The issue involves a lien holder who did not receive notice of the tax sale until more than three years after auction. As you know, lien holders are given extended redemption rights in Alabama because they do not receive pre-auction notices. Investors must send CMRRR notices to all lien holders about the tax auction. The lien holder then has one year from receipt of the notice to redeem, or three years from the auction, whichever is longer.
If it is more than three years after the auction, but less than one year from the notice, how does the lien holder redeem? Is it judicial redemption with a lawsuit against the investor in Circuit Court? Is it judicial redemption by filing a redemption counterclaim after the investor files an ejectment lawsuit in Circuit Court? Or is it statutory redemption, with a petition by the lien holder in Probate Court?
This came up recently in Jefferson County. The lien holder contacted the investor to redeem. There was a difference of opinion about the value of the preservation improvements. The investor filed an ejectment lawsuit in Circuit Court. It asked for attorneys fees, which is allowed if someone answers the ejectment and asks to redeem instead of having their possession rights terminated.
The lien holder threw everybody a curve ball. It filed a petition to redeem in Probate Court, where attorneys fees are not allowed under the circumstances. The lien holder then asked the Circuit Judge to put a temporary hold on the ejectment lawsuit until redemption could be completed in Probate Court.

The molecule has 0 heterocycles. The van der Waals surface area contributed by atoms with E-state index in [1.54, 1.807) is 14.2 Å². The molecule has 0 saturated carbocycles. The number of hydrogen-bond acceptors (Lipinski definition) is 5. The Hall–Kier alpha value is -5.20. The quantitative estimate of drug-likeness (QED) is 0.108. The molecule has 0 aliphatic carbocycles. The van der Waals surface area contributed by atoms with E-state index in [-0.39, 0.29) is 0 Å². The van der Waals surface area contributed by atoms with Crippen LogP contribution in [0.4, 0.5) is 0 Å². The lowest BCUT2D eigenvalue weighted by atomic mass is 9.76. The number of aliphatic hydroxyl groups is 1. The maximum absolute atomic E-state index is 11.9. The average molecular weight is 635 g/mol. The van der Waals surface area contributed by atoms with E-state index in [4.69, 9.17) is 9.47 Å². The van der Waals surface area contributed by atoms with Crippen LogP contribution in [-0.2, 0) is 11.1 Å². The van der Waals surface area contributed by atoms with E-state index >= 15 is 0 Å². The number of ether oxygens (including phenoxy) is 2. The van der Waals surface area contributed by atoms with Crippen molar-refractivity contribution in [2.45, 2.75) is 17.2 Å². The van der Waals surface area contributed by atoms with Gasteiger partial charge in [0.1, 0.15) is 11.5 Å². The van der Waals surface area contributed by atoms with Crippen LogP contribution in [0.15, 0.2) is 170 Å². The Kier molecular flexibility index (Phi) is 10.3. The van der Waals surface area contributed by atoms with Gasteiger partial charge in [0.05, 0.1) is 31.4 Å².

The Circuit Judge agreed with the lien holder that it had statutory redemption rights even though more than three years after the auction. As a result of prior Alabama Supreme Court decisions, that automatically meant Probate Court had exclusive jurisdiction over redemption. The Circuit Judge put his case on “hold,” waiting to see what happened in Probate Court. As a practical matter, once redemption could be completed in Probate Court, the investor would no longer have any claims for ejectment. At that point, the ejectment lawsuit would have to be dismissed, and the investor would not be entitled to collect any legal fees as a consequence.
This is only a decision of one Circuit Judge in Jefferson County. It is not binding on any other courts. But, it is a warning to everyone about how courts might think about this issue. Bottom line, at least in Judge Hughey’s courtroom in Jefferson County: Lienholders who still have redemption rights even after the initial three years can redeem through Probate Court. In other words (1) more streamlined; (2) faster; and (3) no attorneys fees add-on caused by defending an ejectment lawsuit with a redemption counterclaim.
Warning to investors: Don’t be so quick to file ejectment lawsuits as a tactical move when in a redemption dispute with a lien holder. You might find yourself having to pay your lawyer thousands of dollars for THAT, but not getting reimbursed by the redeeming party.